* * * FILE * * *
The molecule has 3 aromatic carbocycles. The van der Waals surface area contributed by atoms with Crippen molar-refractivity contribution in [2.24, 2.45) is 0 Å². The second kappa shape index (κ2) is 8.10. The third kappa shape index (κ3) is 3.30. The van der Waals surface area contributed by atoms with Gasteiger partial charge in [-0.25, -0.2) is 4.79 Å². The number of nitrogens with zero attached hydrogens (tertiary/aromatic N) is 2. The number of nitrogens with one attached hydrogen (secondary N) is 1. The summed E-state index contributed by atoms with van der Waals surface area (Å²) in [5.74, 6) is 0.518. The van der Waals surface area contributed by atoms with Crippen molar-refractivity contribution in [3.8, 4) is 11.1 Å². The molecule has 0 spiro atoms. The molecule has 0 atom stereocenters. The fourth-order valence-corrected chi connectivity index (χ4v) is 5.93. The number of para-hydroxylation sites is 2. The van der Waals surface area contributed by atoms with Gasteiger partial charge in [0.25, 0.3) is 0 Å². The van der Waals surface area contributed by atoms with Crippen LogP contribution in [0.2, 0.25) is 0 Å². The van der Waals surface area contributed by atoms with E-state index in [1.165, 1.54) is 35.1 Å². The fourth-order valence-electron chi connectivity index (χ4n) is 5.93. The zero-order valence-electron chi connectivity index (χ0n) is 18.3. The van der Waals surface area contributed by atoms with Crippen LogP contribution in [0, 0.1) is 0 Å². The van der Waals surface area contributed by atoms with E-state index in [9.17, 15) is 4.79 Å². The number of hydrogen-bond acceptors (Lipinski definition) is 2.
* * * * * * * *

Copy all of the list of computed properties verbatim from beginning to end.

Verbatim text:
The molecule has 3 aromatic carbocycles. The van der Waals surface area contributed by atoms with Crippen molar-refractivity contribution in [2.24, 2.45) is 0 Å². The second kappa shape index (κ2) is 8.10. The third kappa shape index (κ3) is 3.30. The van der Waals surface area contributed by atoms with Gasteiger partial charge in [-0.25, -0.2) is 4.79 Å². The number of nitrogens with zero attached hydrogens (tertiary/aromatic N) is 2. The number of nitrogens with one attached hydrogen (secondary N) is 1. The summed E-state index contributed by atoms with van der Waals surface area (Å²) in [5.74, 6) is 0.518. The van der Waals surface area contributed by atoms with Crippen molar-refractivity contribution in [3.8, 4) is 11.1 Å². The molecule has 0 spiro atoms. The molecule has 0 atom stereocenters. The fourth-order valence-corrected chi connectivity index (χ4v) is 5.93. The number of para-hydroxylation sites is 2. The van der Waals surface area contributed by atoms with Gasteiger partial charge in [0.25, 0.3) is 0 Å². The van der Waals surface area contributed by atoms with Crippen LogP contribution in [0.2, 0.25) is 0 Å². The van der Waals surface area contributed by atoms with E-state index in [1.165, 1.54) is 35.1 Å². The fourth-order valence-electron chi connectivity index (χ4n) is 5.93. The zero-order valence-electron chi connectivity index (χ0n) is 18.3. The van der Waals surface area contributed by atoms with Crippen LogP contribution in [0, 0.1) is 0 Å². The van der Waals surface area contributed by atoms with E-state index in [9.17, 15) is 4.79 Å². The number of hydrogen-bond acceptors (Lipinski definition) is 2.